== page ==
Cutters have a limited space between the blade and the bed (e.g. the Zing is adjustable to 7⁄8-inch blade height, can accept 18-inch-wide media, and can make a 14-inch cut), and most can cut long banners within those width and height dimensions. Within these limitations, they will cut a variety of media. This varies with the strength of the cutter, and can include cardstock, label medium, chipboard, craft foam, sheets of solid china-paint decal medium, fabric, balsa wood, thin magnet sheets (like car magnets), acetate, Tyvek, soft-drink-can aluminum, and similar materials. A long list of materials that have been cut on a KNK Zing cutter and machine setting details can be found here: https://knkusa.com/wp-content/uploads/2013/05/Suggested-KNKZing-Settings.pdf.
Using a Die Cutter
There is a significant learning curve when using a die cutter. The programs work with vector-based graphics, which can easily be scaled and otherwise manipulated. In most of the common digital cutter software, you can create or edit your own images, and trace imported images, including .SVG files created in Adobe Illustrator or the free open-source analog Inkscape. While vector-drawing skills in programs like Adobe Illustrator may be handy, the die cutter software usually makes use of such programs optional. There are many free images in appropriate file formats on the Internet, and you can certainly draw and scan to produce cutting files.
Learning to cut is a skill that takes some research. The cutting medium is attached to a mat with a sticky surface to hold the material while being cut, to provide a stable feed through the pinch wheels, and to keep the cutouts attached until you’re done cutting. A material with a backing that is not cut may not need a mat, e.g. you can cut self-stick vinyl with a blade set to just cut through the vinyl, not the backing. It’s more common, though, to use a mat. This also allows you to use materials that are smaller than the distance between the pinch wheels and not have slippage as the material is fed through the cutter.
Variables in cutting set by the user:
• Which blade to use (45° angle is for thinner materials; 60° angle is for thicker materials)
• How far the blade extends from the blade holder
• How far from the cutting surface the blade holder should be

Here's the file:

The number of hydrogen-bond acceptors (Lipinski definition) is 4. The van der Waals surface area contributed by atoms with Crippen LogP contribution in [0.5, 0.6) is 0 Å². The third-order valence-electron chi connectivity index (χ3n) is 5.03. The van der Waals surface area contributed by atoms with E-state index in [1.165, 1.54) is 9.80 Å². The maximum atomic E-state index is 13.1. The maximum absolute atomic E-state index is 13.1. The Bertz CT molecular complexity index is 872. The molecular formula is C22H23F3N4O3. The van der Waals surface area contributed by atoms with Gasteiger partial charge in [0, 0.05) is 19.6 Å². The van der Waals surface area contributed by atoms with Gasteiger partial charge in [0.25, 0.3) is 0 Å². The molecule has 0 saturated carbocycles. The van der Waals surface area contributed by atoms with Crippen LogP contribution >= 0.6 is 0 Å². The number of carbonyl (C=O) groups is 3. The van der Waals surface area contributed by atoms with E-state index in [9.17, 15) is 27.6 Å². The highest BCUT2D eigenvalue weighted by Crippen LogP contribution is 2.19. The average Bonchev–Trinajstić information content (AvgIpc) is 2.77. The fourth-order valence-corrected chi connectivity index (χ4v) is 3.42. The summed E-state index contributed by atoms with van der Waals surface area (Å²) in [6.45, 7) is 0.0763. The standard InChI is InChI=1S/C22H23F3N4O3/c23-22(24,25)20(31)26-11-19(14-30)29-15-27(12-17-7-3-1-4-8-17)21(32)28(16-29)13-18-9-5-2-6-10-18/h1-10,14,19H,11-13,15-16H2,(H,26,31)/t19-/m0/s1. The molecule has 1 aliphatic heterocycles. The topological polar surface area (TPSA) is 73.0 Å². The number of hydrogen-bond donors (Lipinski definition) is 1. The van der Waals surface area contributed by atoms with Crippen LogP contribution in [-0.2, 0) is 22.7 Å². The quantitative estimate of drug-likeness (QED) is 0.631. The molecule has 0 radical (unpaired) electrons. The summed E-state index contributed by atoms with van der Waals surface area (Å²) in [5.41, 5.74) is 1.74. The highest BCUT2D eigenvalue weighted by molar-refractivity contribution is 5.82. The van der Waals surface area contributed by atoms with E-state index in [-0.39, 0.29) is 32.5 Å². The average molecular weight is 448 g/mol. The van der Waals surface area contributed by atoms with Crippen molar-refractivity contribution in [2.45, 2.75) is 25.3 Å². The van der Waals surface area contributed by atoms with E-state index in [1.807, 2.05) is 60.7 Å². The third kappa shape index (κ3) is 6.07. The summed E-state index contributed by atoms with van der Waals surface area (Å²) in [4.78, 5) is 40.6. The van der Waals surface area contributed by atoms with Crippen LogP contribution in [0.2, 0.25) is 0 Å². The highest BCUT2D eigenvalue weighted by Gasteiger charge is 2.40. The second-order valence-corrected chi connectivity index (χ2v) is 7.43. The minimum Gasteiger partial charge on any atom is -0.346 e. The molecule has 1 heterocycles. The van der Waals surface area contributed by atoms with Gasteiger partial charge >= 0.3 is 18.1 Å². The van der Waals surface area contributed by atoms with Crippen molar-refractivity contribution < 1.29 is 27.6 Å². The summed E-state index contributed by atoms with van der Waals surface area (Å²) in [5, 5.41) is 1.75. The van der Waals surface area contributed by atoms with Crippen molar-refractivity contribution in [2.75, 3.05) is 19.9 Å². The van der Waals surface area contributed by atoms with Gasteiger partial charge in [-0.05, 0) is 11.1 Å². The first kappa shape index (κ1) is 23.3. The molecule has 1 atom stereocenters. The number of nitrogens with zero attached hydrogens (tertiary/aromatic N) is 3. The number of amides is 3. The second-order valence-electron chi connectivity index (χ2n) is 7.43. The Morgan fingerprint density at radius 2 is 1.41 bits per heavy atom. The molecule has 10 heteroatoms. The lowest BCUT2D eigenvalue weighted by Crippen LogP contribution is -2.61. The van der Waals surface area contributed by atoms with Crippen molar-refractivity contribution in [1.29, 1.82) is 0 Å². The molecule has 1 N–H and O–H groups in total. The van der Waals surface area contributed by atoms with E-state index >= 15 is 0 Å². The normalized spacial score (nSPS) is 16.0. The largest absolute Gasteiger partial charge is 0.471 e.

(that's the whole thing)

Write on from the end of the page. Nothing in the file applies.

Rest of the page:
• How fast to set the cutter
• How much cutting pressure to set
• Blade offset (adjustment for the placement of the blade)
• Number of passes (one is typical, but some materials that are fibrous or thick may require more). Note that slow speeds, complex designs, and multiple passes can make for a long cutting time.
Troubleshooting and Online Resources
When things go wrong, it takes some tinkering to figure out which of the several variables needs adjusting. Thankfully, there are online forums where users share information. Make the Cut, the software for the Accugraphics Zing cutter, has a weekly live webcast where people can ask questions online in real time of company experts to solve problems. These are recorded and available in an online archive, and I’ve learned a great deal about what’s possible from watching these. Looking on Vimeo or YouTube and searching for your cutter name is another great source of helpful demo videos. There are also user forums online where people generously help each other.
Once you cut your material, your design needs to be separated from the parts that are negative spaces—like the circle inside the letter O. This is called weeding. Many new cutter enthusiasts make very intricate designs, as the tool is capable of great detail. Once you sit with a weeding tool and painstakingly take out all the small spaces cut in the design, you may re-evaluate your design decisions, and reassess how much of a time savings using a cutter is. One of the big challenges is learning to think of designs as a stencil (the negative-space cut-outs that are filled with a colored slip or underglaze, or used to create texture—see Chris Pickett’s process on page 58) or frisket (the positive shape used to reserve the ground color—see 4 (below) and Kip O’Krongly’s process on page 59), and consider what happens to islanded shapes (the shapes that are part of a pattern, but not connected to other parts once turned into a stencil) when you move and apply your cutouts to your particular application.